Understanding Biblical Fasting
When & How To Fast
We’ve all been guilty of overlooking those we love. There are so many things vying for our attention, and we often choose the quick task over investment in a relationship. Unfortunately, we can do the same thing with God. But that’s not what we really want, is it?
The biblical practice of fasting is one way to help us focus on God and what matters to Him. It’s an opportunity to set aside other things so we can to seek His face and hear His voice. It’s a time of preparation that leads us to fix our attention on God’s purposes and will.
Many of us haven’t tried fasting because it seems too hard. We don’t know how to begin or when to find the time. But if we see it for what it is—something that sharpens our spiritual vision, intensifies our desire for God, and leads to understanding His direction—then we will want to try it for ourselves.
Have you been crying out to the Father for more of Him? Do you need to know God’s will for a particular area of your life? Biblical fasting can help bring you to the place where your hearing is sharper, your mind is clearer, and your eyes are more firmly fixed on the Lord and His plans. Why not discover this for yourself?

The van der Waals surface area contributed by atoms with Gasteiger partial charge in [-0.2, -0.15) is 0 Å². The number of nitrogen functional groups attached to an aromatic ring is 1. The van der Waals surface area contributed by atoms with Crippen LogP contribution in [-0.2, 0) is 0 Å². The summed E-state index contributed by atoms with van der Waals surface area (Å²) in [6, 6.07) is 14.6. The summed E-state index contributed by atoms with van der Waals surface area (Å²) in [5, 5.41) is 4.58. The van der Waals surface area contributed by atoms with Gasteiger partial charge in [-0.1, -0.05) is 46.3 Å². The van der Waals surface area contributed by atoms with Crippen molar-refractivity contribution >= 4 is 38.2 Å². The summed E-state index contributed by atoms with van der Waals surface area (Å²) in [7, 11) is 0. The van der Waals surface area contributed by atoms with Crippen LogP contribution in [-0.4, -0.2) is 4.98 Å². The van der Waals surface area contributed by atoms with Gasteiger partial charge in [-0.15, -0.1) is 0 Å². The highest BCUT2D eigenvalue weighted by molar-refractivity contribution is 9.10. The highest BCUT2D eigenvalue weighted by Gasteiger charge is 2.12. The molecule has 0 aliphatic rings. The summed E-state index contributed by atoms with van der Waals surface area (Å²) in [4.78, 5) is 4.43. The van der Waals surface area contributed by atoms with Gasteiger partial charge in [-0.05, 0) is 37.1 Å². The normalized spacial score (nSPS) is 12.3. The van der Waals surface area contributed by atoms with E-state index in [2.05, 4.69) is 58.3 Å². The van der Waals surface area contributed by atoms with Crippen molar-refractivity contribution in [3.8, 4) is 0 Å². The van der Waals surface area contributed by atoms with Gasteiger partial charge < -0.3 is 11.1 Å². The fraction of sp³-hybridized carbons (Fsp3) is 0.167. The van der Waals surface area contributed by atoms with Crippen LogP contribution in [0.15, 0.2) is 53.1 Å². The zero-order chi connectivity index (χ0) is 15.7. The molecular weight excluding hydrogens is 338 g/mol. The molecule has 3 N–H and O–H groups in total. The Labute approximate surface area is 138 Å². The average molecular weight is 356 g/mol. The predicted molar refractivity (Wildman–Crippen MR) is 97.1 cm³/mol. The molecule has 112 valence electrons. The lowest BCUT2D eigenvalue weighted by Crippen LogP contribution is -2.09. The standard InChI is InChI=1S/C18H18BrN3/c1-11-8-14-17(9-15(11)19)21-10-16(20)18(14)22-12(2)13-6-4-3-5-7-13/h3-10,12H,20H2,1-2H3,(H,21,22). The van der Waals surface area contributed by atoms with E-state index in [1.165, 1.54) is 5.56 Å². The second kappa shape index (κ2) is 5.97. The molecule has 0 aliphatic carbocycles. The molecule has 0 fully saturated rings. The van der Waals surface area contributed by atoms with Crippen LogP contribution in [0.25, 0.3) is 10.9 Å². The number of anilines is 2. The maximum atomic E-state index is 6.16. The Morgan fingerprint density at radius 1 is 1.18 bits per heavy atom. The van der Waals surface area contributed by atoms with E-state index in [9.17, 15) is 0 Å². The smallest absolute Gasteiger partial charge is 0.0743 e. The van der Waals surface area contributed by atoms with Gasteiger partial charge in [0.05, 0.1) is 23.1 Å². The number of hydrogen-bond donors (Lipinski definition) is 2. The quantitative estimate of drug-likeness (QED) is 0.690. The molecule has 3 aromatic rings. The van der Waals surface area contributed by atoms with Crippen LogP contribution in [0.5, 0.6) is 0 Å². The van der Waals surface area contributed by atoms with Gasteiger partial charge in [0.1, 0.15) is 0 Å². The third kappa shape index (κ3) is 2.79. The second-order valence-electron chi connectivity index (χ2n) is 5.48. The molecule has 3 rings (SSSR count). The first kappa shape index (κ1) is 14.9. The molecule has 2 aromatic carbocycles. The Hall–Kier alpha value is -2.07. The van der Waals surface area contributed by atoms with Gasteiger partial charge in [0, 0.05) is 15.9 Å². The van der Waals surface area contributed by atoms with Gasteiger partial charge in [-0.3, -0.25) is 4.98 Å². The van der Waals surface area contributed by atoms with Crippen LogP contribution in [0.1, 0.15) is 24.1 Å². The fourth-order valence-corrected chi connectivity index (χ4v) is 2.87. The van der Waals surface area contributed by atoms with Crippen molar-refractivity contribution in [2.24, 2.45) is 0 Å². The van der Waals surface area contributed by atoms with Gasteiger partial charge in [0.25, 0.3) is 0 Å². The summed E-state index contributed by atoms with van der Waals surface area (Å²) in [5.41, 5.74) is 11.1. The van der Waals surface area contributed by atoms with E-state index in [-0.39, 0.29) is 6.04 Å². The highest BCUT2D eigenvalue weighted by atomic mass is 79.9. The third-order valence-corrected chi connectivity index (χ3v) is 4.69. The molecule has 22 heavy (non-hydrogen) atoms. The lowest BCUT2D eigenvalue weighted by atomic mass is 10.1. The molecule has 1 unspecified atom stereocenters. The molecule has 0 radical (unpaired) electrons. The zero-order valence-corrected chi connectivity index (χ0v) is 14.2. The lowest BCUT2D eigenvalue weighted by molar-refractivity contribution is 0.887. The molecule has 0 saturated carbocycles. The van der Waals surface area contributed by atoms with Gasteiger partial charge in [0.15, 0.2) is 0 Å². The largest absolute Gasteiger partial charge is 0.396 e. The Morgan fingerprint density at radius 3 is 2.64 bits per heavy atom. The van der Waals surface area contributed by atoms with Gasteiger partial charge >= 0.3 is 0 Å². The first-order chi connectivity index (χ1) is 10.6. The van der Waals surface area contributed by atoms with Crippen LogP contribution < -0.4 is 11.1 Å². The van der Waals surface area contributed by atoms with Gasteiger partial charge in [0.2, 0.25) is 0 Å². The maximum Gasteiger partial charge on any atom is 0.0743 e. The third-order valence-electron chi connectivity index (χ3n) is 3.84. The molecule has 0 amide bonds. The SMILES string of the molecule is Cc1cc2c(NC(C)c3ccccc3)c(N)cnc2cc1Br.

When Should We Fast?
Throughout the Bible we most often find God’s people turn to fasting as the natural, inevitable response to a grievous sacred moment in life, such as death, sin and tragedy. But other times a fast is not a spontaneous reaction and we have time to prepare to respond both physically and spiritually.